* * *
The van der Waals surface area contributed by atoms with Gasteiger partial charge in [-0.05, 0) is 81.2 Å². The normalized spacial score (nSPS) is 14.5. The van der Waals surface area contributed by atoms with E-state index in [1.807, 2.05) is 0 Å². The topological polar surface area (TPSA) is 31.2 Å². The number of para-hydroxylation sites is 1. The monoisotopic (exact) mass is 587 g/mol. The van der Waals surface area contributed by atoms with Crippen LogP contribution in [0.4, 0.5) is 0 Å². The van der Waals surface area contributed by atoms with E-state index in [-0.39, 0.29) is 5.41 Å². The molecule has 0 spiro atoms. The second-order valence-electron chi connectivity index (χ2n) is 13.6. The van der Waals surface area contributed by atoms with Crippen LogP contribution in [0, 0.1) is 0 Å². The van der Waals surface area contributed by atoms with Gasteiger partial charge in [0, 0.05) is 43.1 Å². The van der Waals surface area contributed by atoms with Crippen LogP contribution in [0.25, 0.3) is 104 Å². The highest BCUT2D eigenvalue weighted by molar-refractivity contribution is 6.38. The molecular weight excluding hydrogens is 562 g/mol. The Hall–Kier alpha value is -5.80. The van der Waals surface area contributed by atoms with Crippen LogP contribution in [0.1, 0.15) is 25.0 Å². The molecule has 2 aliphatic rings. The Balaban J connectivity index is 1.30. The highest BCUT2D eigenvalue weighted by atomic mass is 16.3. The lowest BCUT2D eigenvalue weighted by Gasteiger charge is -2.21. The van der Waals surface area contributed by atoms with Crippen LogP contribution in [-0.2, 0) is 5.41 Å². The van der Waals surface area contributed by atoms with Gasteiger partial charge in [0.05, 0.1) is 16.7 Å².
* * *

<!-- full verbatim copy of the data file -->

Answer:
The van der Waals surface area contributed by atoms with Gasteiger partial charge in [-0.05, 0) is 81.2 Å². The normalized spacial score (nSPS) is 14.5. The van der Waals surface area contributed by atoms with E-state index in [1.807, 2.05) is 0 Å². The topological polar surface area (TPSA) is 31.2 Å². The number of para-hydroxylation sites is 1. The monoisotopic (exact) mass is 587 g/mol. The van der Waals surface area contributed by atoms with Crippen LogP contribution in [0.4, 0.5) is 0 Å². The van der Waals surface area contributed by atoms with E-state index in [-0.39, 0.29) is 5.41 Å². The molecule has 0 spiro atoms. The second-order valence-electron chi connectivity index (χ2n) is 13.6. The van der Waals surface area contributed by atoms with Crippen LogP contribution in [0, 0.1) is 0 Å². The van der Waals surface area contributed by atoms with Gasteiger partial charge in [0, 0.05) is 43.1 Å². The van der Waals surface area contributed by atoms with Crippen LogP contribution in [0.25, 0.3) is 104 Å². The highest BCUT2D eigenvalue weighted by molar-refractivity contribution is 6.38. The molecular weight excluding hydrogens is 562 g/mol. The Hall–Kier alpha value is -5.80. The van der Waals surface area contributed by atoms with Crippen LogP contribution in [0.1, 0.15) is 25.0 Å². The molecule has 2 aliphatic rings. The Balaban J connectivity index is 1.30. The highest BCUT2D eigenvalue weighted by atomic mass is 16.3. The lowest BCUT2D eigenvalue weighted by Gasteiger charge is -2.21. The van der Waals surface area contributed by atoms with Crippen LogP contribution in [-0.2, 0) is 5.41 Å². The van der Waals surface area contributed by atoms with Gasteiger partial charge in [0.05, 0.1) is 16.7 Å².